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In 1745 at about the age of 17 James Cook left the Airy Holme farm at Great Ayton where his father had the position of bailiff, to take up an apprenticeship with a grocer and haberdasher, William Sanderson at Staithes. The shop where Cook first slept with the pound of the waves roaring in his ears was pulled down around 1812 and rebuilt in Church Street. The very sea which first attracted him so much has now claimed the area of the original site.

In July 1746 Sanderson helped Cook obtain a new apprenticeship with John and Henry Walker, Quaker shipowners of Whitby. A longlasting friendship was cultivated with the family and they encouraged his study of mathematics and navigation in his attic room in the dwelling at Grape Lane.

Cook's first taste of life at sea was aboard the Freelove, a collier trading between Newcastle and London, and he stayed with her for two years. His first voyage was from 26 February 1747 to 22 April 1747. There is a record of his name on the "Muster Rolls" kept at the Seamen's Hospital, Church Street, Whitby of two Freelove voyages: 29 September 1747 to 14 December 1747 and 26 February 1748 to 7 June 1748. Other periods have been hard to trace.

The Freelove was built as a collier at Great Yarmouth, Norfolk in 1746 and was acquired at an early date if not immediately by the Walkers. On Cook's first voyage she was a three masted vessel, square-rigged, of 341 tons, 106 feet in length with a beam of 27 feet (Beaglehole). She carried a complement of 19: master, mate, carpenter, cook, 5 seamen and 10 servants or ,apprentices.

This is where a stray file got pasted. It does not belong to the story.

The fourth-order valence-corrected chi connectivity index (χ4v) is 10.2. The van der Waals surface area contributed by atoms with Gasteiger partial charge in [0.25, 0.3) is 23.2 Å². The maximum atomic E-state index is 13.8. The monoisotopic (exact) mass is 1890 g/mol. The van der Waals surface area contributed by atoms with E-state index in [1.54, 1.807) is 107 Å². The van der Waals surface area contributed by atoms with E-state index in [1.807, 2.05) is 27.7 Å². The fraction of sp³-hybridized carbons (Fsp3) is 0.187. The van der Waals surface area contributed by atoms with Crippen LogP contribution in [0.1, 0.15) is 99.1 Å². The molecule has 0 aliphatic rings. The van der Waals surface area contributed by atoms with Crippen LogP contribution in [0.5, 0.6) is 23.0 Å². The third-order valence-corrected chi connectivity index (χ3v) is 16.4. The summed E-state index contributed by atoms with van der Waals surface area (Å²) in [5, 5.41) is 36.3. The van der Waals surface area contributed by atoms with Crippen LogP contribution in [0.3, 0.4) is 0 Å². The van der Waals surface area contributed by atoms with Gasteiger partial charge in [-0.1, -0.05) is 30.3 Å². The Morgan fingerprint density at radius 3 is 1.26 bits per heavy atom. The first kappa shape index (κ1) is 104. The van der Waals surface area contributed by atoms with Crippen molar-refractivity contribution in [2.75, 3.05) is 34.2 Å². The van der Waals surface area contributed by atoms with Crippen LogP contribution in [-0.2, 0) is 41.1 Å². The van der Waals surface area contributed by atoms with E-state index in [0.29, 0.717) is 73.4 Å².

Cook immediately came under notice if only for the fact that he was unusually tall for a seaman, being over 6 feet tall and also he was older than the usual apprentices.

Walker had a new and larger ship under construction. She was the Three Brothers, and Cook took part in her rigging and fitting out. He transferred to it in June 1748.

James Cook's apprenticeship was thus served in the North Sea, the nursery of seamen. The Freelove was built for strength and had a shallow draft to withstand grounding in the shoals which abounded off the coast. His experience was to convince him on the type of vessel he would choose for his first epic-making voyage of discovery some 22 years later.

In an issue on 12 February 1979 Togo depicted the Freelove on a 60F stamp..

Books of reference:
Life of Captain James Cook by Beaglehole.
Seamen's Seaman by Allan Villiers.
Voyages of Captain James Cook by Rex and Thea Rienits.
Explorations of Captain James Cook in the Pacific by Grenfell Price.

Douglas Gibson

Originally published in Cook's Log, page 305, volume 7, number 4 (1984).

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By SuperUser Account on 4/20/2022 12:31:08 PM Like:0 DisLike:0
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i love the way u get so much info
By bonnie-sue oliver on 5/27/2019 2:06:56 AM Like:0 DisLike:0